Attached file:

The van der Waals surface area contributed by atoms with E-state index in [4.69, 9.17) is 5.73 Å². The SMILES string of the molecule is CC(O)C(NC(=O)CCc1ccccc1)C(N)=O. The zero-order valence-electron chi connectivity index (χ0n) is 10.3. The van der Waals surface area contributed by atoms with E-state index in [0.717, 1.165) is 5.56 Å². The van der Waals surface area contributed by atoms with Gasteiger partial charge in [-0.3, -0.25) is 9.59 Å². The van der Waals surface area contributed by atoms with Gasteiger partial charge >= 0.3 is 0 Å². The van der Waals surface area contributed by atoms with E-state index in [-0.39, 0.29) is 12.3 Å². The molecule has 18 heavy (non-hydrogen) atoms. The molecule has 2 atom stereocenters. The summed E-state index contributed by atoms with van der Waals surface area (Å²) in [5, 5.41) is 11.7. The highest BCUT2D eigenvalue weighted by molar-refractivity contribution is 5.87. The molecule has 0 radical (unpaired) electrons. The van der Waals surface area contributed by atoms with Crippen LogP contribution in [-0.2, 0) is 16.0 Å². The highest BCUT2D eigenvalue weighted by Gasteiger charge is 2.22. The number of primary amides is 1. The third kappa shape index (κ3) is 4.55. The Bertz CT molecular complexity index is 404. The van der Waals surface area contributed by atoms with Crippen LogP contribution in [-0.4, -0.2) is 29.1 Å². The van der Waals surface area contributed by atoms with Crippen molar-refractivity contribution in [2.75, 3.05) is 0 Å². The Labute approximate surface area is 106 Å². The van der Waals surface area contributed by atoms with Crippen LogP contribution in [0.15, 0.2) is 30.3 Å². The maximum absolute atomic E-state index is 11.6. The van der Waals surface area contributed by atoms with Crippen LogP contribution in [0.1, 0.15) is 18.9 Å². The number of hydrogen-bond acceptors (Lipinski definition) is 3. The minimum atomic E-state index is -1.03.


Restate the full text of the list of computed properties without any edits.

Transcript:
The van der Waals surface area contributed by atoms with E-state index in [4.69, 9.17) is 5.73 Å². The SMILES string of the molecule is CC(O)C(NC(=O)CCc1ccccc1)C(N)=O. The zero-order valence-electron chi connectivity index (χ0n) is 10.3. The van der Waals surface area contributed by atoms with E-state index in [0.717, 1.165) is 5.56 Å². The van der Waals surface area contributed by atoms with Gasteiger partial charge in [-0.3, -0.25) is 9.59 Å². The van der Waals surface area contributed by atoms with Gasteiger partial charge >= 0.3 is 0 Å². The van der Waals surface area contributed by atoms with E-state index in [-0.39, 0.29) is 12.3 Å². The molecule has 18 heavy (non-hydrogen) atoms. The molecule has 2 atom stereocenters. The summed E-state index contributed by atoms with van der Waals surface area (Å²) in [5, 5.41) is 11.7. The highest BCUT2D eigenvalue weighted by molar-refractivity contribution is 5.87. The molecule has 0 radical (unpaired) electrons. The van der Waals surface area contributed by atoms with Crippen LogP contribution in [-0.2, 0) is 16.0 Å². The highest BCUT2D eigenvalue weighted by Gasteiger charge is 2.22. The number of primary amides is 1. The third kappa shape index (κ3) is 4.55. The Bertz CT molecular complexity index is 404. The van der Waals surface area contributed by atoms with Crippen LogP contribution in [-0.4, -0.2) is 29.1 Å². The van der Waals surface area contributed by atoms with Crippen molar-refractivity contribution in [2.75, 3.05) is 0 Å². The Labute approximate surface area is 106 Å². The van der Waals surface area contributed by atoms with Crippen LogP contribution in [0.15, 0.2) is 30.3 Å². The maximum absolute atomic E-state index is 11.6. The van der Waals surface area contributed by atoms with Crippen LogP contribution in [0.1, 0.15) is 18.9 Å². The number of hydrogen-bond acceptors (Lipinski definition) is 3. The minimum atomic E-state index is -1.03.